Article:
Better Than Employee Onboarding, Set Expectations in Job Descriptions

Make feedback a winning habit on your team.

Written By

Lauren Humphrey

Lauren Humphrey

Help people managers succeed

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The very first, and arguably the most important, place to set role expectations is in job descriptions. Often, in an attempt to get the best talent (rather than the best fit) managers sell the dream - the kombucha on tap, free lunch, and Friday happy hours. However, best-fit talent comes from candidates who understand the hyper clear role expectations in job descriptions, even if those expectations weed out some talent. Read on to learn how you can align role expectations and job descriptions.

Table of
Contents

Role expectations 

Role expectations should align managers and candidates on what success in the role looks like. They should include all aspects of the role, even the nitty gritty, unglamorous parts. Managers will be setting, resetting and aligning on expectations throughout their relationship with their direct reports. Job descriptions are simply the first of these many rounds of expectations. The clearer managers can be in this step, the better talent they are likely to attract for the role and the better the relationship is set up for the future. 

Positive indicators 

Positive indicators are a crucial part of role expectations. They are the signals someone will succeed in the role. It is helpful to break down high level expectations into more detailed behaviors to ensure everyone  understands what success looks like in the day to day. 

For example 

  • Expectation: Operational management 
  • Positive indicator: Balances focus on operational details with strategic oversight 
  • Expectation: Risk management 
  • Positive indicator: Balances risk aversion and risk taking for growth 
  • Expectation: Team coordination 
  • Positive indicator: Balances focus on team with attention to individual needs 

Negative indicators 

On the other hand, negative indicators are signals someone may not succeed in the role. These can be as helpful, if not more helpful, than positive indicators since they will signal a gap in the ability to meet role expectations.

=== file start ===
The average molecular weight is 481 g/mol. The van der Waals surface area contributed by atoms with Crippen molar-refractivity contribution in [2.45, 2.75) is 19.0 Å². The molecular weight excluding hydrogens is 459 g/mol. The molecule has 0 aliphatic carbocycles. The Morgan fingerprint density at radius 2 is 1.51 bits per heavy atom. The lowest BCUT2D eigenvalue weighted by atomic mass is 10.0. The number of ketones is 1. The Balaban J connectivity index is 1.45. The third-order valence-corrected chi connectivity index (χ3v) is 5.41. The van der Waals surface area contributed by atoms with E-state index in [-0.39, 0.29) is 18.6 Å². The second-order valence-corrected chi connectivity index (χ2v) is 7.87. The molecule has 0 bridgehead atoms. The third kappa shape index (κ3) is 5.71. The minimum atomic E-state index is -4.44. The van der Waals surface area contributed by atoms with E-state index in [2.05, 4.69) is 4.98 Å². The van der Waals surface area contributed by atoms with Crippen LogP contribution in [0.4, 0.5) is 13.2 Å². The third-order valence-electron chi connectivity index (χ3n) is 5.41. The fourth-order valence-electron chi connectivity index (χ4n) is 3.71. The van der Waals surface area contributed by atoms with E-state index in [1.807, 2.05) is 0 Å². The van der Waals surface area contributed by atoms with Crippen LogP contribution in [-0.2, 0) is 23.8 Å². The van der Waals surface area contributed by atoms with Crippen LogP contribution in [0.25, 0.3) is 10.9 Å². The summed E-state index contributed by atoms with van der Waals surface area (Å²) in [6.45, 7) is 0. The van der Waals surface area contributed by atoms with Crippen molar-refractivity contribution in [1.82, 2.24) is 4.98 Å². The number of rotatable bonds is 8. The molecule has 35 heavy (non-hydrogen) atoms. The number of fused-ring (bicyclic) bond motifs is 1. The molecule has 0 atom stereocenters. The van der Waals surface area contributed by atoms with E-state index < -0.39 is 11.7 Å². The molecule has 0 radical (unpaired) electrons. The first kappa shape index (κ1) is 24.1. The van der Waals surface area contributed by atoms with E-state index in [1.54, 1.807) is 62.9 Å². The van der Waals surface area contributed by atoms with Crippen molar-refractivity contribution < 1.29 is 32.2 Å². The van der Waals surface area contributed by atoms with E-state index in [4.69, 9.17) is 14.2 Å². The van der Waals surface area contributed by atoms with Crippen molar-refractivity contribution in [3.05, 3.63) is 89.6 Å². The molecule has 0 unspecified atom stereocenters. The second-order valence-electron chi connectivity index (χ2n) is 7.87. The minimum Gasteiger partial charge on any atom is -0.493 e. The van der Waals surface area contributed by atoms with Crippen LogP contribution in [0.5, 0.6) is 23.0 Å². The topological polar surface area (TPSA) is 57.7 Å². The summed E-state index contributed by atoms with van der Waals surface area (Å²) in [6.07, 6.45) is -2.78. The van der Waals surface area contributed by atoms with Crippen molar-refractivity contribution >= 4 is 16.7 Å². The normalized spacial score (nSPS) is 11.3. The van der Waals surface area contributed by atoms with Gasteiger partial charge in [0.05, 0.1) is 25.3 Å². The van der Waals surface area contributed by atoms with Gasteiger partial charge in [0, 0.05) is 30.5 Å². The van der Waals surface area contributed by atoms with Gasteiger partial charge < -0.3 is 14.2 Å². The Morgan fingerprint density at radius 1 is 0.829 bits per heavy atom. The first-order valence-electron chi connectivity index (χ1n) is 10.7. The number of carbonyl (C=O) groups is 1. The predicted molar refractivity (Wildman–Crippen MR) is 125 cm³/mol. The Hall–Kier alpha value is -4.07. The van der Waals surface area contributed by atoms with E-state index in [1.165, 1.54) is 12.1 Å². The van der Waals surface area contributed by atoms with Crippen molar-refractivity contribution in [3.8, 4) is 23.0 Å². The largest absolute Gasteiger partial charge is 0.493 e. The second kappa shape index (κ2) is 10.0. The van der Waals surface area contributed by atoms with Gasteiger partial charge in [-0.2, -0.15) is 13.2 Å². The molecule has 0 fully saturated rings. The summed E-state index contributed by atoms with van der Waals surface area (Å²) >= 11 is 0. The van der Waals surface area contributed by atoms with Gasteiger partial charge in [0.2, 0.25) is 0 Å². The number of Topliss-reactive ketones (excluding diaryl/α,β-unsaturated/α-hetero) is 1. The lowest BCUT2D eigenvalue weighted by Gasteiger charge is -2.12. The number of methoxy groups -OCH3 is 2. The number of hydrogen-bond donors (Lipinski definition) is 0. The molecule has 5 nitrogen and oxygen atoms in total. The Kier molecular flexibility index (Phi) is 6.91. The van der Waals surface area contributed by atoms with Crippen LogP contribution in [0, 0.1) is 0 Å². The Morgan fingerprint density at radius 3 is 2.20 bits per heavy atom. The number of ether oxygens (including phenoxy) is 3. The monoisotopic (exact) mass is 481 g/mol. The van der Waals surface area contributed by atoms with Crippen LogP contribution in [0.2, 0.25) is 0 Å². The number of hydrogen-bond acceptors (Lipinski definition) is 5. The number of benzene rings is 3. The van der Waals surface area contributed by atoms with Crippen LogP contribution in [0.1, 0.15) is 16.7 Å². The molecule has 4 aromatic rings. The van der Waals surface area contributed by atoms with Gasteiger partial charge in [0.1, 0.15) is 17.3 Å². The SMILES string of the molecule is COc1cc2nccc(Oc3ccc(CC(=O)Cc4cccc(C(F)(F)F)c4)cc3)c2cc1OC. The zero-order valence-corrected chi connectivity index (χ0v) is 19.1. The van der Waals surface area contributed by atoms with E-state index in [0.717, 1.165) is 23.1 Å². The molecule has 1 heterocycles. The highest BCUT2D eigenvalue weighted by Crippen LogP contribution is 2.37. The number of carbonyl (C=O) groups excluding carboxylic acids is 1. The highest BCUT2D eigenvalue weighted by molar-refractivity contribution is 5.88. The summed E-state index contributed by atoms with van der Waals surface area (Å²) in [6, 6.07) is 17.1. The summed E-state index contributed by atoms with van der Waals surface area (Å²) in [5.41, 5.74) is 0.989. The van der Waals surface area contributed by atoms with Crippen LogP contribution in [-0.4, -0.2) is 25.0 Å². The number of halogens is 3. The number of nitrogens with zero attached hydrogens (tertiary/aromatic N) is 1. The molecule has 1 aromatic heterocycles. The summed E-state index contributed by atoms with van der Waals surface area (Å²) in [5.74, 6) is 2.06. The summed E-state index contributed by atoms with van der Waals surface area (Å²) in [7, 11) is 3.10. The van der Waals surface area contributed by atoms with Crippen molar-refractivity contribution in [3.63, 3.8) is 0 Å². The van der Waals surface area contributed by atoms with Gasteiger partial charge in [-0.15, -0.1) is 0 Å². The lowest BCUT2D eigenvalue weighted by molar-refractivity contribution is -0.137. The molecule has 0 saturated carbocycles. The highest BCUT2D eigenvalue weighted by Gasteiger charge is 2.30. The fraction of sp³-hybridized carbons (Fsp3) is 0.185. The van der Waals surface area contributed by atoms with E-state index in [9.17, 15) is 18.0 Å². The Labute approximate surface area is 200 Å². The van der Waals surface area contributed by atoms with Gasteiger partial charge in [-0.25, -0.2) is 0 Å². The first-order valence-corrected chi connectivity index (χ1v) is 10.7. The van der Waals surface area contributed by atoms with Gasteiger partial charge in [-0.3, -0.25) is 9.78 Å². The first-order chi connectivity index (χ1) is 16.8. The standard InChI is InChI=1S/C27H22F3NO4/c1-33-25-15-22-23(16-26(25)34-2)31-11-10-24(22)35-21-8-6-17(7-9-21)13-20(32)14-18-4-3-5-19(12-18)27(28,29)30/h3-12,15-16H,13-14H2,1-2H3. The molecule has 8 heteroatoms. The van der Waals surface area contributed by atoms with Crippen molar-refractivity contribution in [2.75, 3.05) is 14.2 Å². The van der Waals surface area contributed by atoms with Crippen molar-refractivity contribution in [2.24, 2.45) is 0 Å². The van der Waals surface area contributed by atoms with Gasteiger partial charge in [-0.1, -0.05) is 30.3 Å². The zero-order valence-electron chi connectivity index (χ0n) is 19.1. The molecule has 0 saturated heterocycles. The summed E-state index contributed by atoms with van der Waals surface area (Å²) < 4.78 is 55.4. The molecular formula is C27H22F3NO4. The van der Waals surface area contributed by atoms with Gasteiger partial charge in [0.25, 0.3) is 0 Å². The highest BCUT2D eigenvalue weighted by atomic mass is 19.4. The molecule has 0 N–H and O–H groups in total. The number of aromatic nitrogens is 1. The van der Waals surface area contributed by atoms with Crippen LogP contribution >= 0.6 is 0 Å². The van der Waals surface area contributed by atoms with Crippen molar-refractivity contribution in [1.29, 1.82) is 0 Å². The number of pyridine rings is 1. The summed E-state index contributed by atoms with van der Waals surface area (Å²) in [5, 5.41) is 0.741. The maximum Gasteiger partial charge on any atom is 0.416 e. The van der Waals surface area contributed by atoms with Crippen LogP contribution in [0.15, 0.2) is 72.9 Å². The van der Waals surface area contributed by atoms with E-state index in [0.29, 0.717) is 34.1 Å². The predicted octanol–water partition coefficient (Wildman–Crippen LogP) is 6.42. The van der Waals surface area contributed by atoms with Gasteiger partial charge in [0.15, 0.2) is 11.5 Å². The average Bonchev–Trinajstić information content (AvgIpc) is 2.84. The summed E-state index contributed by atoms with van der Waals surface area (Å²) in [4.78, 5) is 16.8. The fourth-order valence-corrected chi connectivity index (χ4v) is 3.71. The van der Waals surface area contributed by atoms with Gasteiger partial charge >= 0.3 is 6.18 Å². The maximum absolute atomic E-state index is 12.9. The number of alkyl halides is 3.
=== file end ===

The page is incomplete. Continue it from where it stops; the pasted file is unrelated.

For example 

  • Expectation: Operational management 
  • Negative indicator: Overly focused on operational details, neglecting strategic aspects
  • Expectation: Risk management 
  • Negative indicator: Overly risk-averse, hindering innovation and growth 
  • Expectation: Team Coordination 
  • Negative indicator: Overly focused on team, neglecting individual needs 

Using the Expectation Machine 

We’ve developed an easy tool to use to produce role expectations from job descriptions. Simply copy and paste in the job description and within 2 minutes the tool will produce expectations as well as positive and negative indicators for that role. 

Try out the Expectation Machine!!

Troubleshooting job descriptions

There are several reasons why job descriptions and role expectations may not align. We’ll troubleshoot some of the most common reasons. 

Selling only the dream

It can be tempting as a hiring manager to stay high level and only sell the perks of the role. It seems counterintuitive to write down the nitty gritty of the role expectations if you want to attract the best talent. However, by being detailed in the exact expectations of the role, even the unglamorous parts, candidates will self-select into the roles that are the best fit for them. If top talent only applies for and gets a role because they didn’t understand the details of the role, then the hiring manager, HR, company and talent will eventually pay the price of the bad fit – likely to attrition. It is better to get ahead on alignment through setting clear expectations up front in the job description even if it means some talent self-selects out of applying. 

Misalignment on level 

Sometimes managers are not clear on the level they need for a role so they leave job descriptions ambiguous and see what talent comes in. This is a surefire way to have a muddled interview and candidate experience as the interviewers won’t have clarity on what they are looking for or what success in the role will look like. The hard work of role clarity and expectations is the responsibility of the hiring manager to do before the job is posted. 

The payoff

The upfront work of job descriptions with clear expectations pay off for hiring managers, HR, company and candidates. It is the first chance for managers to show candidates (and eventual employees) what success looks like.  And afterall, the ultimate goal for any manager is to set others up for success. Clear expectations in job descriptions is the best way to start candidates off on the right track.